As mentioned earlier, many popular films are violent. Would our consuming a diet of gratuitous bloodshed be pleasing to Jehovah, of whom it is said: “Anyone loving violence His soul certainly hates”? (Psalm 11:5) And since spiritism is condemned in Scripture, Christians would want to exercise good judgment when it comes to books or films that feature such elements as magic or sorcery. (Deuteronomy 18:10) Realize too that whereas an adult may separate fantasy from reality with little difficulty, not all children can. Again, parents will therefore want to be observant as to how their children are affected by what they read and see.*
Some may decide that they prefer other forms of reading and entertainment. But there is no need for such ones to be judgmental of others in this regard or to make issues over matters of personal choice.—Romans 14:4.
On the other hand, Christians who choose to enjoy various forms of fiction as an occasional diversion do well to remember Solomon’s warning: “To the making of many books there is no end, and much devotion to them is wearisome to the flesh.” (Ecclesiastes 12:12) Many in today’s world have clearly gone overboard in their devotion to science-fiction books and movies. Science-fiction clubs and conventions have proliferated. According to Time magazine, Star Trek fans on five continents have devoted themselves to learning the fictitious language Klingon, which was featured in Star Trek TV shows and movies. Such extreme behavior does not harmonize with the Bible’s counsel at 1 Peter 1:13: “Keep your senses completely [“keep balanced,” footnote].”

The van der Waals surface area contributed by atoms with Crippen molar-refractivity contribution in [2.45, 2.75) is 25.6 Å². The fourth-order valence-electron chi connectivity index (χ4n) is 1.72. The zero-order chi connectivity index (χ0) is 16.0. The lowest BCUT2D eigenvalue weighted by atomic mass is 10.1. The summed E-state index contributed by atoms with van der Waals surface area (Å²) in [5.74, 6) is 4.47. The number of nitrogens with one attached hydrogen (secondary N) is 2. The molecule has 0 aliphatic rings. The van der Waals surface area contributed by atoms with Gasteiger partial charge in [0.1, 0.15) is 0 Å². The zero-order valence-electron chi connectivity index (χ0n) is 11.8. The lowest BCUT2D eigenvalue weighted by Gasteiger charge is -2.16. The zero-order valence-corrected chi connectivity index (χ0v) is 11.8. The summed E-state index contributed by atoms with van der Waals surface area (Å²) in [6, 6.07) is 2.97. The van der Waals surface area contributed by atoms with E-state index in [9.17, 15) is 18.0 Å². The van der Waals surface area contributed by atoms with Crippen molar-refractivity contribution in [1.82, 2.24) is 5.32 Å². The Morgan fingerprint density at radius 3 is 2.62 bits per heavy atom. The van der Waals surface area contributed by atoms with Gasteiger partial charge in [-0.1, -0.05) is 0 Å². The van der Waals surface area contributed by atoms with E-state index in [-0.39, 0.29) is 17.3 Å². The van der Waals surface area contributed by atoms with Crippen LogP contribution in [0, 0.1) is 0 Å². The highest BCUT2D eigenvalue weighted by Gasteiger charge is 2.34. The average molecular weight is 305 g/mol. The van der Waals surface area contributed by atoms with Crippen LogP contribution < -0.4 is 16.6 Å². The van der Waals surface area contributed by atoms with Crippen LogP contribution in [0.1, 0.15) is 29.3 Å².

Even at its best, science fiction cannot satisfy man’s curiosity about what the future holds. Those who really want to know the future must turn to a source that is certain. We will discuss this in our next article.
What the Future Really Holds
MANY science-fiction enthusiasts have an inquiring mind, a desire for change in human society, and a great interest in the future. The Bible has much to say about the future, but the Bible’s view of man’s fate bears little, if any, resemblance to the speculations of science-fiction writers.
Science fiction offers many, many different versions of what the future may be like. But would you stake your life on any one of these? On what would you base your choice? These scenarios, or projected courses of events, cannot all be true. In fact, since all of them involve conjecture—fiction—can you confidently say that even one of them is the truth? It is far more likely that none of them are.
Coming to Nothing
Already, many science-fiction scenarios are coming to nothing. In what way? In that those that deal with how science could lead the way to a better civilization here on earth have not come to pass. Far from an improved civilization, the reality of today is the opposite. German writer Karl Michael Armer notes: “The future has overwhelmed us.” He points to “global threats of atomic death, environmental disasters, hunger, poverty, energy crises, [and] state-sponsored terrorism.”
In other words, the future for the earth and for the human family described in many science-fiction stories is not moving toward realization. To the contrary, as conditions deteriorate on the earth, the human situation is going in the opposite direction. In spite of any scientific or technical advancements, throughout the world human society experiences more and more crime, violence, poverty, ethnic hatreds, and family breakdown.
Some scientific endeavors have added greatly to man’s ills. Consider just a few examples: the chemical pollution of our air, water, and food; the disaster at Bhopal in India, where an accident in an industrial plant released poison gas, causing the death of 2,000 people and injury to some 200,000; the meltdown of the nuclear power plant at Chernobyl in Ukraine, resulting in many deaths and increases in cancer and other health problems over a wide area.
Colonizing Outer Space?
A large number of science-fiction stories about the future offer escape from life’s miseries